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Antibiotic use is rapidly increasing in developing countries

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"Meanwhile, back in the States.."
(from Stranded in the Jungle by the New York Dolls)
New deadly drug mix hits Northeast Ohio, overdose deaths increase
Cocaine mixed with fentanyl, a synthetic opioid, has contributed to a rising number of drug overdose deaths across the state. In Cuyahoga County, the number of cocaine-related overdose deaths went from 110 to 220 in 2016.
"In 2017, that number was about 350. These are dramatic rises," said Gilson.


Are the numbers cited in this article based on aggregate antibiotic use per 1000, or is it specifically antibiotic use on humans per 1000? The reason I ask is that because in many countries (in particular the U.S.) a significant proportion of antibiotic usage was for livestock. The U.S. recently changed its laws and now forbids non-therapeutic use of antibiotics on livestock, but this practice has for a long time contributed to the overuse of antibiotics and the rise of resistant bacteria.
I think it is important to make this distinction, because antibiotic usage in humans in developing countries is probably a good thing overall. However, unnecessary antibiotic usage (especially in livestock) is a dangerous practice. This article does not explain the distinction or whether the countries listed are using antibiotics exclusively for therapeutic usage (for both humans and animals), or whether the numbers are potentially inflated by preventative usage in livestock.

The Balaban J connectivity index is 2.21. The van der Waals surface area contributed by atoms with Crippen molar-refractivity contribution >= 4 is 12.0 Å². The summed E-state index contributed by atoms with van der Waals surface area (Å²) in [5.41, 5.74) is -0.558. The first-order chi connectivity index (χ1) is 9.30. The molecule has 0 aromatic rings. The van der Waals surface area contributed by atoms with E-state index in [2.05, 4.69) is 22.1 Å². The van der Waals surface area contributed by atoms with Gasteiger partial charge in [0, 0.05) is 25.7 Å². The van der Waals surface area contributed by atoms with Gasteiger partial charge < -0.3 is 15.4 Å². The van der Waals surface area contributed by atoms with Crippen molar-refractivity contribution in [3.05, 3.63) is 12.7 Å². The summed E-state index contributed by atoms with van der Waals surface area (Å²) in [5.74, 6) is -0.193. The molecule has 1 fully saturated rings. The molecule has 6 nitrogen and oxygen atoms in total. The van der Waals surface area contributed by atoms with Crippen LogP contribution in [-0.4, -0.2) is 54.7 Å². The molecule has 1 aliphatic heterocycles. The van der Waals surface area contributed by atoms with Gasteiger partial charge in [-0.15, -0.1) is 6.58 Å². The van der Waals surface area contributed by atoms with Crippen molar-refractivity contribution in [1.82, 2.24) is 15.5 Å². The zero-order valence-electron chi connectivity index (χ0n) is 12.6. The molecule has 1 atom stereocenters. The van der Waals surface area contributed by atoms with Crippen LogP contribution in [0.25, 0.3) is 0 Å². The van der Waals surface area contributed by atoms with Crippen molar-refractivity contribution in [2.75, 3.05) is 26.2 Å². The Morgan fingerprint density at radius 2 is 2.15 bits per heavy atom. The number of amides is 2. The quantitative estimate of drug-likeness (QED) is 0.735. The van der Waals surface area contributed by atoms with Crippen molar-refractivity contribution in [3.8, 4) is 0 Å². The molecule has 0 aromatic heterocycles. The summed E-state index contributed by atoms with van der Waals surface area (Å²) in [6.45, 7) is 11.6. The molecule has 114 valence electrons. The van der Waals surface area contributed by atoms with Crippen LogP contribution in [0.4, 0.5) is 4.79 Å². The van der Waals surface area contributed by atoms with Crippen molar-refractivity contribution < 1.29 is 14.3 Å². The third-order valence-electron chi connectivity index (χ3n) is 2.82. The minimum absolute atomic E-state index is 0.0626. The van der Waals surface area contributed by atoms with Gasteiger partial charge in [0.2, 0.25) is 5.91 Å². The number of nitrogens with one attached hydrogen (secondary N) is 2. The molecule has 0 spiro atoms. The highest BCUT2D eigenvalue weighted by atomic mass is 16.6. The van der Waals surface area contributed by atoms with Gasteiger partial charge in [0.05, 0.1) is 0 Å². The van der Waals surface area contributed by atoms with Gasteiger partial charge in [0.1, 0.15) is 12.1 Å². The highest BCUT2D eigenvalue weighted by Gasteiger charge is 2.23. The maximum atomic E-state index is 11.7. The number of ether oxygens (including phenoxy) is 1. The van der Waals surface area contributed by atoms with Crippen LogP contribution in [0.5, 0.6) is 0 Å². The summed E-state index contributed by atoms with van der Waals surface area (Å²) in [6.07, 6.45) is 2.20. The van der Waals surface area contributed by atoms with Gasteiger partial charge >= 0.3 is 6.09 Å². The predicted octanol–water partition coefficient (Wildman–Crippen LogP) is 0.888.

Americans spread lots of disease in Vietnam. So it's not surprising that Vietnamese use lots of antibiotics.

john4law in reply to sikko6

Gratuitous Anti-American remark. Shows how uninformed most health related comments tend to be. Many need a Death Bed to get serious about their much less others' health. Most of the progress in suppressing once mass killing infectious diseases have come from even rudimentary sanitation and water purification. Antibiotics are much less important than the sanitation standards of a culture to either life expectancy or public health standards.


Do the figures include antibiotics given to livestock?


If your data team would appreciate having its fear level further increased, send one of them to a mom and pop convenience store in any small town in Mexico, where one may purchase a single tablet of Ciprofloxacin.


The oligodynamic effect was described in the 1890s as the effect that heavy metal ions in tiny concentrations had in killing micro-organisms. Witness the use of silver in Japanese toilets to keep stuff pure. It turns out that these same heavy metal ions (also UV light) act exactly like antibiotics in selecting for AMR.
Modern economies allow for an ever increasing spread of "stuff" to people; much of this stuff has copper, mg, mn, and other oligodynamically active minerals, and untangling the relative contribution of antibiotics, metals and UV is fraught. The genetic elements that allow for AMR in hospitals and in pathogenic bacteria arise not in health care settings but rather in nature where they are exposed to metals in mines, polluted factory sites and the rest and have been there for eons so far as anyone can tell. Not even the Buddah can provide guidance here.
The promiscuous use of antibiotics costs money, encourages toxic and allergic reactions and probably does no good, but blaming this abuse for increasing AMR seems to be getting ahead of what is currently established in scientific literature. Correlation is not causation, to quote Daffy Duck; maybe there is causation, maybe not. And the frisson of poor people around the world being especially victimized probably appeals to the simple, but does not especially tug at my heart strings.